Pandas provides several functions and tools to work with APIs (Application Programming Interfaces) and import data from them into a Pandas dataframe. Here is an example:
import pandas as pd import requests # send a GET request to the API and get the response response = requests.get('https://api.example.com/data') # convert the JSON response to a Pandas dataframe df = pd.read_json(response.text) # print the dataframe print(df)
In this example, we use the requests library to send a GET request to an API endpoint and get the response. We then use the read_json() function to convert the JSON response to a Pandas dataframe. The response.text attribute contains the JSON response as a string. If the API response is in a different format, such as XML or CSV, you can use other Pandas functions to read the response into a dataframe.
Once you have a Pandas dataframe, you can manipulate and analyze the data using the various functions available in Pandas. For example, you can filter rows based on a condition, group the data by one or more columns, aggregate the data using various functions, and more.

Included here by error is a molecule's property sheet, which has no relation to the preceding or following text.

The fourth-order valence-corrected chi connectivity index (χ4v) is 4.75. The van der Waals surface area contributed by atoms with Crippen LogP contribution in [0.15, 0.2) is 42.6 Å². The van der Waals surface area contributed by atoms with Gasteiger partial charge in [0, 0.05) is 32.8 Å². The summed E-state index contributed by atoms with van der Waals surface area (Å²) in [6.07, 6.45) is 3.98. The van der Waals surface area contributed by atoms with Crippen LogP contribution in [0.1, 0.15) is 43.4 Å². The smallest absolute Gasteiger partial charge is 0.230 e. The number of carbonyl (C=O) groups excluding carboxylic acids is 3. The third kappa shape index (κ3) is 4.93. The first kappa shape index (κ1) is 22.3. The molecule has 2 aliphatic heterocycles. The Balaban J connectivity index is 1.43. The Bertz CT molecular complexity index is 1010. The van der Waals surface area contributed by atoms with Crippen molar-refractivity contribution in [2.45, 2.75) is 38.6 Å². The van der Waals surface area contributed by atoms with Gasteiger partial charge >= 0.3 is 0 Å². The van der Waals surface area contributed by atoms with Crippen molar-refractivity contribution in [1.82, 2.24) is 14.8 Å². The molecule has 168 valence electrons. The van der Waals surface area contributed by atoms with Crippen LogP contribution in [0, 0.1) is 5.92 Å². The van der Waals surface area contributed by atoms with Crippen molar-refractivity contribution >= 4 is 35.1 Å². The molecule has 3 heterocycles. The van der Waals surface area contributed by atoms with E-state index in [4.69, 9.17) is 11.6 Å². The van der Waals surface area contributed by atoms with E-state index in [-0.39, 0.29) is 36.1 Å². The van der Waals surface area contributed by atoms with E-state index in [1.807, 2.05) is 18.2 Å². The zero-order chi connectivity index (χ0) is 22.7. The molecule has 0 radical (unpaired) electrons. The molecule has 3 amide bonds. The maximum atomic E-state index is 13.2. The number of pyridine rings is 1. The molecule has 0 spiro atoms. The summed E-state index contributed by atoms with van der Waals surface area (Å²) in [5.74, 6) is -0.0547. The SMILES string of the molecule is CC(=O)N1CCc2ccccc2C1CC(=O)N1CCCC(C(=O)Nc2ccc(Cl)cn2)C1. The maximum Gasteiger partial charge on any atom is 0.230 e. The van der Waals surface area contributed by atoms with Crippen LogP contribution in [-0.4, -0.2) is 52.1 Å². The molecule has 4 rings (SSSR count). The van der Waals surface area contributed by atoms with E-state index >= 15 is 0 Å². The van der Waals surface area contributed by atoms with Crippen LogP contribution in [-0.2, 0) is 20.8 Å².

Finally, you can write the Pandas dataframe to a file or database using various Pandas functions such as to_csv(), to_excel(), to_sql(), and more. Here’s an example:
# write the dataframe to a CSV file df.to_csv('output.csv', index=False) # write the dataframe to a SQL database import sqlite3 conn = sqlite3.connect('example.db') df.to_sql('data', conn, if_exists='replace', index=False)
In this example, we use the to_csv() function to write the Pandas dataframe to a CSV file called ‘output.csv’. The index=False parameter is used to prevent writing the Pandas dataframe index to the CSV file. We also use the to_sql() function to write the Pandas dataframe to a SQLite database. The if_exists=’replace’ parameter is used to replace any existing data in the ‘data’ table in the database. Check out the pandas documentation for more details on working with APIs in Pandas.